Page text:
As I tried to find a non-creepy place to watch the life around me, I stumbled into Himmelblau and almost forgot my mission. I got distracted by all the gorgeous Indian-looking prints in the shop and gently picked up and replaced quite a few things before I realised there was a matching cafe through a secret doorway hiding in plain sight. How had I missed this little gem before? Unashamedly feminine and playful in its decor, this cafe was perfect for me sans husband. Munching on yummy salad and sipping fresh carrot juice, I looked out onto the street to witness the slices of society at the market that day.

Friday afternoons are seemingly when the yummy mummies with fashionable buggies meet working friends who aren’t accompanied by little people. Eventually, the partners of the largely female populace start to appear and many greeting kisses are exchanged. The waiters of the cafés scurry around to add chairs to growing tables and start taking several new orders while picking up cutlery that children fling in all directions. Retirees meet young professionals one can only assume are their children who they are clearly proud of. A book club convenes and serious chatter is punctuated with laughter. Many exclamations are made and there is a general air of relaxed friendship and familiarity. This afternoon changed my perception of a notoriously snobbish district of Vienna. I saw something different. I am happy I chose to take a second look.

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Reading in Public

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Does anyone know why we go to cafés to read? Reading is arguably a private affair; one that requires concentration and a fair amount of time. Unless you have a soap-box from which to megaphone your manifesto, reading in public is generally a quiet pastime and some might even say, an anti-social one. In Vienna, a city dedicated to the art of whiling away hours of your life drinking beverages, reading in public is no new trend. In Alt Wiener-style establishments, regulars are brought their coffee and their favourite newspaper bound between two wooden splints. Public private reading is not just accepted in these ornate coffee-houses, it is encouraged. Have a cuppa, sit a while and read in peace.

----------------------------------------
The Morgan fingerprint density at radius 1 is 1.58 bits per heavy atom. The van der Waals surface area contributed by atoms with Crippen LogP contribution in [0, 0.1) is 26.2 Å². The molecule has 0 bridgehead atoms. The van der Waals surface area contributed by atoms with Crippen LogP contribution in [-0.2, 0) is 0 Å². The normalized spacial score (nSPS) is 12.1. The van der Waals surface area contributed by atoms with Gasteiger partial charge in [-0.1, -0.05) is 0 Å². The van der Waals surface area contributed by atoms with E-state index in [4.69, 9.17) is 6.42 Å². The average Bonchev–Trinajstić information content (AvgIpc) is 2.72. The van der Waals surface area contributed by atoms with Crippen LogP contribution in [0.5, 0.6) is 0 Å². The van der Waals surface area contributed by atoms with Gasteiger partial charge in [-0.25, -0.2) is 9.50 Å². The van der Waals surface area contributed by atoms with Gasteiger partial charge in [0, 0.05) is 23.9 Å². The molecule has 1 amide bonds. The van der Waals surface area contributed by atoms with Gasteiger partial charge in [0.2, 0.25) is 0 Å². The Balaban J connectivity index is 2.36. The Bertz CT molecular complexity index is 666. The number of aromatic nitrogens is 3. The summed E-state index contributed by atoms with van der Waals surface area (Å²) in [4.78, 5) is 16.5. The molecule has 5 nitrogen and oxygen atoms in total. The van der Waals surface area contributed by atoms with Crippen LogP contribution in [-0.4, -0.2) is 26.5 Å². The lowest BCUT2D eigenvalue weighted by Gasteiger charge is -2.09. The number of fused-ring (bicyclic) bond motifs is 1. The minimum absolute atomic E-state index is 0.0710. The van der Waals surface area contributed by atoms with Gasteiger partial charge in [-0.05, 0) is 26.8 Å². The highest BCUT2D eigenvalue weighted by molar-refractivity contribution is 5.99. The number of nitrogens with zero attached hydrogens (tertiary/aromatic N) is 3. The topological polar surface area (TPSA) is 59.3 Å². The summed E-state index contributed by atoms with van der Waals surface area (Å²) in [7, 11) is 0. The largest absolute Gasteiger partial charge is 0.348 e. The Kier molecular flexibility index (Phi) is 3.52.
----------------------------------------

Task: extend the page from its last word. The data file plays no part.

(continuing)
In many modern cafés you will find that newspapers have been replaced by magazines and tabloids. The truly on-trend café however, not only upgrades you from smut to classic literature but offers you the option of buying the reading material you see. Café Phil is one such trendy hipster locale. You are invited into their exposed concrete space to sit as long as you like, drink ‘homemade’ beverages (100% fairtrade, of course) and gaze at their rows of contemporary and classic tomes every time you look up from your Macbook. You can buy some of the motley artistically random collection of furniture and furnishings just in case you felt the need to reconstruct a perfect reading area. What you can’t recreate at home is the quiet hum of conversation of other ‘organic’ people and background music that isn’t distracting because you don’t know the artists.

This schizophrenic place jumps from café to bar to counselling centre to bookshop to restaurant to chair village to retro-ville in a matter of seconds. I love sipping my way through a good book but I’m not sure I could in such a self-conscious manner. Reading to me, is absorbing another’s words, engrossing yourself in a written world to make you completely unaware of your surroundings. When I entered this carefully curated area I felt an instant urge to resist the indie being stamped on me but I soon found myself thumbing through books that looked cool enough to read in public and even ended up researching retro-bikes on my way home. Reading in public can do that to you.